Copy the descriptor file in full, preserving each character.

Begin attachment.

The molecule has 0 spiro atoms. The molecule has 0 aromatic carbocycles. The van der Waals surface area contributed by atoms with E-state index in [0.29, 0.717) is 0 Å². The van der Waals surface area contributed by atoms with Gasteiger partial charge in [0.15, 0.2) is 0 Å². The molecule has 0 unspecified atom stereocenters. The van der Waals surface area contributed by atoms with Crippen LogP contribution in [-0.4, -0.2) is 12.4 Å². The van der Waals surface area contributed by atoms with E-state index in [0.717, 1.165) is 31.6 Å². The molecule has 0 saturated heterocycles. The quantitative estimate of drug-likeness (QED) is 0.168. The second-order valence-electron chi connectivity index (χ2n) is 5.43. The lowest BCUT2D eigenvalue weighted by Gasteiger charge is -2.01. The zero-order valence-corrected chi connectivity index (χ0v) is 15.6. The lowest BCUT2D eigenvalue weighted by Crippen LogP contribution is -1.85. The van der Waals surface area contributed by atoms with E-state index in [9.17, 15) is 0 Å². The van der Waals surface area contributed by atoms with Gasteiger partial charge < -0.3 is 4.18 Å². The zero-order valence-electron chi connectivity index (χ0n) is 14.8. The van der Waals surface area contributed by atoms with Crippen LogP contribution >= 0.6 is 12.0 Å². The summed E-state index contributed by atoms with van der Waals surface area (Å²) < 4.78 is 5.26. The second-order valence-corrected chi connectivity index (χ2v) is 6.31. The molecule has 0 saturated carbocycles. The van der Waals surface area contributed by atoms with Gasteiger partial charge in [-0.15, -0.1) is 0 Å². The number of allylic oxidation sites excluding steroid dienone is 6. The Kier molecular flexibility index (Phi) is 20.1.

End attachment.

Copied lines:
The molecule has 0 spiro atoms. The molecule has 0 aromatic carbocycles. The van der Waals surface area contributed by atoms with E-state index in [0.29, 0.717) is 0 Å². The van der Waals surface area contributed by atoms with Gasteiger partial charge in [0.15, 0.2) is 0 Å². The molecule has 0 unspecified atom stereocenters. The van der Waals surface area contributed by atoms with Crippen LogP contribution in [-0.4, -0.2) is 12.4 Å². The van der Waals surface area contributed by atoms with E-state index in [0.717, 1.165) is 31.6 Å². The molecule has 0 saturated heterocycles. The quantitative estimate of drug-likeness (QED) is 0.168. The second-order valence-electron chi connectivity index (χ2n) is 5.43. The lowest BCUT2D eigenvalue weighted by Gasteiger charge is -2.01. The zero-order valence-corrected chi connectivity index (χ0v) is 15.6. The lowest BCUT2D eigenvalue weighted by Crippen LogP contribution is -1.85. The van der Waals surface area contributed by atoms with E-state index in [9.17, 15) is 0 Å². The van der Waals surface area contributed by atoms with Gasteiger partial charge < -0.3 is 4.18 Å². The zero-order valence-electron chi connectivity index (χ0n) is 14.8. The van der Waals surface area contributed by atoms with Crippen LogP contribution >= 0.6 is 12.0 Å². The summed E-state index contributed by atoms with van der Waals surface area (Å²) < 4.78 is 5.26. The second-order valence-corrected chi connectivity index (χ2v) is 6.31. The molecule has 0 saturated carbocycles. The van der Waals surface area contributed by atoms with Gasteiger partial charge in [-0.15, -0.1) is 0 Å². The number of allylic oxidation sites excluding steroid dienone is 6. The Kier molecular flexibility index (Phi) is 20.1.